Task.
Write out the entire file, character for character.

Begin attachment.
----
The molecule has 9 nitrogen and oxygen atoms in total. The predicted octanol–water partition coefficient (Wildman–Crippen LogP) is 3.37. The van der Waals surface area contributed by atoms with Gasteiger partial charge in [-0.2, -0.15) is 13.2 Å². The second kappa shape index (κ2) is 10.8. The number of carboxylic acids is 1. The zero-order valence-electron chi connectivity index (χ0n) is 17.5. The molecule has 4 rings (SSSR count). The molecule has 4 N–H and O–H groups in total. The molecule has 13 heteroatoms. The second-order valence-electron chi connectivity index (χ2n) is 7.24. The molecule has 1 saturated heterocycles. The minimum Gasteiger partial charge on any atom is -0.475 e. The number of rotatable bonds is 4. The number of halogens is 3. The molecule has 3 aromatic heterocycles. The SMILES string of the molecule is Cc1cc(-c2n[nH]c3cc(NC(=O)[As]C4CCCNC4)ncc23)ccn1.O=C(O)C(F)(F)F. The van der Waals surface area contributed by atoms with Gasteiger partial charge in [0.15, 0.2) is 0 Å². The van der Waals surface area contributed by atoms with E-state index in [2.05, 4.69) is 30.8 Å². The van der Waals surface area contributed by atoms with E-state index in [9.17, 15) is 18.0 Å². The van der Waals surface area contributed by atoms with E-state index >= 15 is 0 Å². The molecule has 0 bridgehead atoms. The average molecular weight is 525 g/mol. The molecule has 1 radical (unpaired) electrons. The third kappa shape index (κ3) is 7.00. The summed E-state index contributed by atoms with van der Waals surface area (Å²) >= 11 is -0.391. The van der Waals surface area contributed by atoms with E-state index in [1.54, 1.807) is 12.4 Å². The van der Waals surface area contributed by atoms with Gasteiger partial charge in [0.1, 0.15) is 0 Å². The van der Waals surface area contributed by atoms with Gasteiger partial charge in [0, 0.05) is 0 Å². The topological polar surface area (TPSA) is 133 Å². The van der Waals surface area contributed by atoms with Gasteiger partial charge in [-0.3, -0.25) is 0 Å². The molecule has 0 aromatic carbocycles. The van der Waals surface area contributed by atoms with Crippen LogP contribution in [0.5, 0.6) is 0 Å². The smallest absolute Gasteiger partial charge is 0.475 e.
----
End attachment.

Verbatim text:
The molecule has 9 nitrogen and oxygen atoms in total. The predicted octanol–water partition coefficient (Wildman–Crippen LogP) is 3.37. The van der Waals surface area contributed by atoms with Gasteiger partial charge in [-0.2, -0.15) is 13.2 Å². The second kappa shape index (κ2) is 10.8. The number of carboxylic acids is 1. The zero-order valence-electron chi connectivity index (χ0n) is 17.5. The molecule has 4 rings (SSSR count). The molecule has 4 N–H and O–H groups in total. The molecule has 13 heteroatoms. The second-order valence-electron chi connectivity index (χ2n) is 7.24. The molecule has 1 saturated heterocycles. The minimum Gasteiger partial charge on any atom is -0.475 e. The number of rotatable bonds is 4. The number of halogens is 3. The molecule has 3 aromatic heterocycles. The SMILES string of the molecule is Cc1cc(-c2n[nH]c3cc(NC(=O)[As]C4CCCNC4)ncc23)ccn1.O=C(O)C(F)(F)F. The van der Waals surface area contributed by atoms with Gasteiger partial charge in [0.15, 0.2) is 0 Å². The van der Waals surface area contributed by atoms with E-state index in [2.05, 4.69) is 30.8 Å². The van der Waals surface area contributed by atoms with E-state index in [9.17, 15) is 18.0 Å². The van der Waals surface area contributed by atoms with E-state index >= 15 is 0 Å². The molecule has 0 bridgehead atoms. The average molecular weight is 525 g/mol. The molecule has 1 radical (unpaired) electrons. The third kappa shape index (κ3) is 7.00. The summed E-state index contributed by atoms with van der Waals surface area (Å²) >= 11 is -0.391. The van der Waals surface area contributed by atoms with E-state index in [1.54, 1.807) is 12.4 Å². The van der Waals surface area contributed by atoms with Gasteiger partial charge in [0.1, 0.15) is 0 Å². The van der Waals surface area contributed by atoms with Gasteiger partial charge in [0, 0.05) is 0 Å². The topological polar surface area (TPSA) is 133 Å². The van der Waals surface area contributed by atoms with Gasteiger partial charge in [-0.3, -0.25) is 0 Å². The molecule has 0 aromatic carbocycles. The van der Waals surface area contributed by atoms with Crippen LogP contribution in [0.5, 0.6) is 0 Å². The smallest absolute Gasteiger partial charge is 0.475 e.